Scottish Parliament - Yesterday and Today
Part 4: Parliament Reconvenes
After the positive result in the Referendum, the hard work of drafting the legislation to create the new institution and its working practices then took place, based on best practices from around the world. "There shall be a Scottish Parliament" were the emphatic words at the start of the Bill which set up the Parliament in Scotland after a gap of nearly 300 years.
The voting system selected was unique. Every elector has two votes - one for a constituency candidate and another for a party. Under the system 73 MSPs were elected to local constituencies by the "first-past-the-post" system as used at Westminster. But the remaining 56 seats were voted for under a "regional list system". The number of seats each party got under the regional list were allocated on a proportional "top up" basis from regional lists put forward by each party.
The election result on May 6, 1999, was broadly as expected, with Labour gaining 56 seats, Nationalists 35 seats, Conservatives 18 seats, Liberal Democrats 17 seats and three seats going to individuals in minor parties. Without the proportional representation element, the Nationalists, who came second in many of the constituency elections, would have had only seven seats, despite taking around 29% of the votes. Likewise the Conservatives, who won none of the constituency seats, had around 16% of the total votes.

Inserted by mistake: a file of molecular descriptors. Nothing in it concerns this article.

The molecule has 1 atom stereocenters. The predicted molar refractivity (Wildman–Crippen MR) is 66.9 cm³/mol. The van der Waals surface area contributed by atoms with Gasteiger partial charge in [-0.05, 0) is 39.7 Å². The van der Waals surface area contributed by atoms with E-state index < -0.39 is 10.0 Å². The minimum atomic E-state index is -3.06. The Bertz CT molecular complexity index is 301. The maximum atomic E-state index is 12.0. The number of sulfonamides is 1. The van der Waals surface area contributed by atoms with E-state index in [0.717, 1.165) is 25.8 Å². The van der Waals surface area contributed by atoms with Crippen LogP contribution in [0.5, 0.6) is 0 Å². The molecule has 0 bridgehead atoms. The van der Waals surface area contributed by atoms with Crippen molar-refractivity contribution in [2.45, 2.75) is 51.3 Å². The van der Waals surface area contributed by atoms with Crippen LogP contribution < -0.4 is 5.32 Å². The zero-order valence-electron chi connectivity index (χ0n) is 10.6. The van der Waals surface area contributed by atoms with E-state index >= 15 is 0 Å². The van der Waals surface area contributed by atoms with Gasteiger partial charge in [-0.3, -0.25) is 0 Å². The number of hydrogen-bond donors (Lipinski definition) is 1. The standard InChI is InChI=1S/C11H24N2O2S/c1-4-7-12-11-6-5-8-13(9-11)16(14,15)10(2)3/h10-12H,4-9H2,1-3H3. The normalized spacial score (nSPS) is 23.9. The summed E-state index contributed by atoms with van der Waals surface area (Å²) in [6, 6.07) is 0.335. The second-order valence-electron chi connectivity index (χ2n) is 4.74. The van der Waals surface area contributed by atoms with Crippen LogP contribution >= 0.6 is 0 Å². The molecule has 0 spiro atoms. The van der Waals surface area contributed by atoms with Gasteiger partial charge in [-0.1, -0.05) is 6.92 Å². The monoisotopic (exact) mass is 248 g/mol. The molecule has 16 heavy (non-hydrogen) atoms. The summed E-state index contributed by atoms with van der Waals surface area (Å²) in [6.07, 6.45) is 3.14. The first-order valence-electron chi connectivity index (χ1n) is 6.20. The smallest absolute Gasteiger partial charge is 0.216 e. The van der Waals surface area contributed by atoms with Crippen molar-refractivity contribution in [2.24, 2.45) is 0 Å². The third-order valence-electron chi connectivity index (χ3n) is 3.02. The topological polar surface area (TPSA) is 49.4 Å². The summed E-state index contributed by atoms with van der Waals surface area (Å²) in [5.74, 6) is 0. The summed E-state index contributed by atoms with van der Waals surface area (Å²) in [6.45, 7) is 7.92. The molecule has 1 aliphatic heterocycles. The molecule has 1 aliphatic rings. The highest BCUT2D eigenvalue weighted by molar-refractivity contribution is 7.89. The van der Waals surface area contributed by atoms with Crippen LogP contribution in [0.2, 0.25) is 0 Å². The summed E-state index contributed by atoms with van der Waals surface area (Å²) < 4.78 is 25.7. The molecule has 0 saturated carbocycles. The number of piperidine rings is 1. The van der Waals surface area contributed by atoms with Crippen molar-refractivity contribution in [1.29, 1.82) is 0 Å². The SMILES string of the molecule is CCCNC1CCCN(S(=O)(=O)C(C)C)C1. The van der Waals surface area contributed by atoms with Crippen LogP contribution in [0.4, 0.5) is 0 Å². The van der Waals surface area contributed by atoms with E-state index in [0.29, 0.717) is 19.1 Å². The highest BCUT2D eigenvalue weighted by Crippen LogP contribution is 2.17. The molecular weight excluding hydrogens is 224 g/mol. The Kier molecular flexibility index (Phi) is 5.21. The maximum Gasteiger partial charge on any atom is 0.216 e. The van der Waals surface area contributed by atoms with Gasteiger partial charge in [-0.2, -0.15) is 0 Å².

Parliament opened for the first time on 12 May 1999. The oldest MSP, the Scottish Nationalist MSP, Dr Winnie Ewing, acted as temporary Presiding Officer. She started proceedings by saying: "I have the opportunity to make a short speech and I want to begin with the words that I have always wanted either to say or to hear someone else say: the Scottish Parliament, which adjourned on 25 March 1707, is hereby reconvened."
The Labour and Liberal Democrats had agreed a coalition government, and Donald Dewar was elected "First Minister". Sir David Steel, formerly a leader of the Liberal Democrat Party in the UK and a Member of Parliament at Westminster, was elected as Presiding Officer (Speaker).
The Parliament was officially opened by Her Majesty the Queen on 1 July 1999. Donald Dewar, the First Minister, looked surprised when he entered the Chamber and was greeted by a spontaneous burst of applause from the other MSPs. Some of the press suggested this was D-Day (Donald's Day). David Steel concluded his welcome to the Queen with "we greet the monarch in the historic and constitutionally correct manner, with warmth and affection, as Queen of Scots." The MSPs joined in an emotional singing of the last verse of the Burns' song "A Man's a Man for a' That".
Next page > Parliament Today > Page 1, 2, 3, 4, 5.
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